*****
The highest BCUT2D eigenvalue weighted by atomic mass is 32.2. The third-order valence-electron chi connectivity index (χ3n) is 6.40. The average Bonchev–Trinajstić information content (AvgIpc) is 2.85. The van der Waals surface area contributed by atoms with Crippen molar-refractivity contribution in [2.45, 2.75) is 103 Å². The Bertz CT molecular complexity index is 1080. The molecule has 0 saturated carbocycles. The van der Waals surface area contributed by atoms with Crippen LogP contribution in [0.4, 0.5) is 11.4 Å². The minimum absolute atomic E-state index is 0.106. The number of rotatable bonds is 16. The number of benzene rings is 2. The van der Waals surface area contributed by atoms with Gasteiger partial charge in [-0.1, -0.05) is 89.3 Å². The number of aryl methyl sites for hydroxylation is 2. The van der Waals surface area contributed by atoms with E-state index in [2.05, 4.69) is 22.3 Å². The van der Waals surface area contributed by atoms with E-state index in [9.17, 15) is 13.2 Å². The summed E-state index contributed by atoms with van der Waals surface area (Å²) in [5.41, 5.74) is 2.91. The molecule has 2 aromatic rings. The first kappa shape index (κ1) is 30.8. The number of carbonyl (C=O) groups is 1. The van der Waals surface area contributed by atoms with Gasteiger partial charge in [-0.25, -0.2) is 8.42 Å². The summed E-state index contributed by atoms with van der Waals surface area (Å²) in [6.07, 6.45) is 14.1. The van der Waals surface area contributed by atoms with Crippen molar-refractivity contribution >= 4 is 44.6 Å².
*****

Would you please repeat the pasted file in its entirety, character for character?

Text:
The highest BCUT2D eigenvalue weighted by atomic mass is 32.2. The third-order valence-electron chi connectivity index (χ3n) is 6.40. The average Bonchev–Trinajstić information content (AvgIpc) is 2.85. The van der Waals surface area contributed by atoms with Crippen molar-refractivity contribution in [2.45, 2.75) is 103 Å². The Bertz CT molecular complexity index is 1080. The molecule has 0 saturated carbocycles. The van der Waals surface area contributed by atoms with Crippen LogP contribution in [0.4, 0.5) is 11.4 Å². The minimum absolute atomic E-state index is 0.106. The number of rotatable bonds is 16. The number of benzene rings is 2. The van der Waals surface area contributed by atoms with Gasteiger partial charge in [-0.1, -0.05) is 89.3 Å². The number of aryl methyl sites for hydroxylation is 2. The van der Waals surface area contributed by atoms with E-state index in [2.05, 4.69) is 22.3 Å². The van der Waals surface area contributed by atoms with E-state index in [9.17, 15) is 13.2 Å². The summed E-state index contributed by atoms with van der Waals surface area (Å²) in [5.41, 5.74) is 2.91. The molecule has 2 aromatic rings. The first kappa shape index (κ1) is 30.8. The number of carbonyl (C=O) groups is 1. The van der Waals surface area contributed by atoms with Gasteiger partial charge in [-0.25, -0.2) is 8.42 Å². The summed E-state index contributed by atoms with van der Waals surface area (Å²) in [6.07, 6.45) is 14.1. The van der Waals surface area contributed by atoms with Crippen molar-refractivity contribution >= 4 is 44.6 Å².